Most of the time, the construction of an architect-designed project proceeds according to plan. Construction unfolds on time. The construction documentation is clear and free of ambiguity. The trades perform their work skilfully and conscientiously. There are few surprises, be they physical or financial. The builder, owner and architect maintain a positive working relationship.
Sometimes though, construction does not proceed according to plan. Through negligence, disagreement or accident, a project is derailed. The derailment might last a moment in time, soon forgotten, or it might endure the entire project, poisoning both the process and relationships.
We have experienced and survived a number of derailments. They are stressful, sometimes expensive and always fractious. They test the good intentions of everyone involved.
What follows is the 6th of eight disaster lessons from site. We ask what went wrong and review what we’ve changed in our practices to prevent it from happening again. An archive of the series can be accessed here.
6. A rogue trade
Construction of a house can easily involve as many as twenty separate trades: excavators, demolition experts, concreters, steel fabricators, carpenters, roof plumbers, window fabricators, glaziers, brick layers, renderers, electricians, plumbers, hydronic heating installers, air-conditioning installers, joiners, plasterers, tilers, painters, landscapers, cleaners.
When working with a good quality builder, two positive things happen: first, he is more likely to work with quality trades; and second, his approach to the construction process rubs off on them. His workmanship, attention to detail and cleanliness infuse everyone else on the team.
Invariably however, there is a rogue trade.
This has happened to us twice, in both cases with joiners. On both projects, the joiners began their work diligently. On both, the first joinery units delivered to site were built well. And on both, at some point their quality began to suffer.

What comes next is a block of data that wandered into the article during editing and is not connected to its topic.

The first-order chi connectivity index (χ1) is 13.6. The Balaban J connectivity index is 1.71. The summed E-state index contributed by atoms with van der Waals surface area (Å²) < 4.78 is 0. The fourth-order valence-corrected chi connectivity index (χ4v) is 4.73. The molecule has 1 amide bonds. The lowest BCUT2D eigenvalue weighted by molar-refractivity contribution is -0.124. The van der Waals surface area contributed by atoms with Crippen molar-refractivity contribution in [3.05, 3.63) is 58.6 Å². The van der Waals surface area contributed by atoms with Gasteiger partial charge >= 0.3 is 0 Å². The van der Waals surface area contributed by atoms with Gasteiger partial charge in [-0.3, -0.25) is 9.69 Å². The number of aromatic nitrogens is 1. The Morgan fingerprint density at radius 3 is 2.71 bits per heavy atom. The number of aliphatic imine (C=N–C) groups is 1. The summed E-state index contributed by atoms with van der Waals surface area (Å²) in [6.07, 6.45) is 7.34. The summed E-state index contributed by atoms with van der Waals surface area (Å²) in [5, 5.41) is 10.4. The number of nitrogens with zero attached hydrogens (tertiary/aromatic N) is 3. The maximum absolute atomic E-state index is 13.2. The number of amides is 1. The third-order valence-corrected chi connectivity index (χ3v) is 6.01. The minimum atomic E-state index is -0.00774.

What happened next
On one project, the mitres between timber benchtops were misaligned, on the other, timber veneer panels were discoloured. These issues were serious enough to warrant rectification work, however once the problems were identified they snowballed. Instead of knuckling under and just fixing the problems, the joiners grew recalcitrant and obstructive. Further workmanship suffered and units had to be repeatedly remade. Timeliness also began to spin out of control: deadlines were missed, promises weren’t kept, relationships began to suffer.
Why we think it happened
Everyone makes mistakes. Though we all begin with intentions of flawlessness, mistakes invariably happen. The existence of the mistake is not a problem – c’est la vie – as long as someone takes responsibility and fixes it.
In the case of our two rogue joiners, they refused this responsibility. Indeed, they blamed everyone under the sun but themselves, rendering the very idea of fixing the problems difficult for them. Instead of immediately sending in their most skilled craftsmen to make things right, they dragged their feet and eventually, grudgingly, sent in their most junior staff who inevitably caused yet further problems.
The lesson we learnt
Of all the trades, joiners are amongst the most important. Their work is very visible in the finished project, and designed to be manipulated on a daily basis. The detailed and complex nature of their work also makes them most vulnerable to error. It doesn’t help that the joinery trade is often the most expensive, nor that their work is conducted off-site, away from the regular scrutiny of architect, builder and client.
The lesson we learnt, though have yet to deploy, was to consider one of two alternative ways of ensuring the right joiner is used for a project. Both, unfortunately, attract their own unique risks:
We could nominate a joiner who knows our work, and we know will do the job right. This will mean the joiner’s price is not provided in a competitive environment, meaning his price might be unnecessarily high. It will also mean that the builder may never have worked with the joiner before, increasing the possibility for a poor working relationship.
We could nominate a provisional sum for the joinery trade, and require the builder to obtain competitive quotes for the work once construction has started. This means the builder isn’t relying on a cheap joinery price to win the job, but exposes the client to the risks of an unsubstantiated provisional sum.
These strategies are relevant for any trade, though are most relevant for the more detailed or visible parts of a project.
Not to mention the dozens of other specialist installers that often work on more expensive residential projects.
A timber frame that’s not quite plumb can always be adjusted prior to sheeting. A benchtop has no such opportunity: it needs to be perfect first time around.